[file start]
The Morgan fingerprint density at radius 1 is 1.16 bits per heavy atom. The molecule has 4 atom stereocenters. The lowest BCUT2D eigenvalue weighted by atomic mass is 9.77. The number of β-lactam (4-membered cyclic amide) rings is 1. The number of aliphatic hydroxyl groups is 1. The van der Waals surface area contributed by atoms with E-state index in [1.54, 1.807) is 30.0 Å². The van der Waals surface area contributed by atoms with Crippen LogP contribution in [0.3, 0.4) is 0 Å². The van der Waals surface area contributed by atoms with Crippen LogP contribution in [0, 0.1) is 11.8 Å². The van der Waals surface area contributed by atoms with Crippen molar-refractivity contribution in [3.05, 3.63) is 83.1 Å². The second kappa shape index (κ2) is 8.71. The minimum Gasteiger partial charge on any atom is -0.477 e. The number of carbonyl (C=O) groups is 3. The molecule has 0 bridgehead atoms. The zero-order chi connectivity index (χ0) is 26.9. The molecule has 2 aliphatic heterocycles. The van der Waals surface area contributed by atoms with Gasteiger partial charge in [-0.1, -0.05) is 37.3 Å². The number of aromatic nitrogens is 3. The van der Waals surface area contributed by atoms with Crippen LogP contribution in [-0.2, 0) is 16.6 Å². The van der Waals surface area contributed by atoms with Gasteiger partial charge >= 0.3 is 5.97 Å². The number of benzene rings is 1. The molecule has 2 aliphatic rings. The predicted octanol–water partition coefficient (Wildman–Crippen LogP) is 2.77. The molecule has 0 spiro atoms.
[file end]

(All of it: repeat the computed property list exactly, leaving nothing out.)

The Morgan fingerprint density at radius 1 is 1.16 bits per heavy atom. The molecule has 4 atom stereocenters. The lowest BCUT2D eigenvalue weighted by atomic mass is 9.77. The number of β-lactam (4-membered cyclic amide) rings is 1. The number of aliphatic hydroxyl groups is 1. The van der Waals surface area contributed by atoms with E-state index in [1.54, 1.807) is 30.0 Å². The van der Waals surface area contributed by atoms with Crippen LogP contribution in [0.3, 0.4) is 0 Å². The van der Waals surface area contributed by atoms with Crippen LogP contribution in [0, 0.1) is 11.8 Å². The van der Waals surface area contributed by atoms with Crippen molar-refractivity contribution in [3.05, 3.63) is 83.1 Å². The second kappa shape index (κ2) is 8.71. The minimum Gasteiger partial charge on any atom is -0.477 e. The number of carbonyl (C=O) groups is 3. The molecule has 0 bridgehead atoms. The zero-order chi connectivity index (χ0) is 26.9. The molecule has 2 aliphatic heterocycles. The van der Waals surface area contributed by atoms with Gasteiger partial charge in [-0.1, -0.05) is 37.3 Å². The number of aromatic nitrogens is 3. The van der Waals surface area contributed by atoms with Crippen LogP contribution in [-0.2, 0) is 16.6 Å². The van der Waals surface area contributed by atoms with Gasteiger partial charge >= 0.3 is 5.97 Å². The number of benzene rings is 1. The molecule has 2 aliphatic rings. The predicted octanol–water partition coefficient (Wildman–Crippen LogP) is 2.77. The molecule has 0 spiro atoms.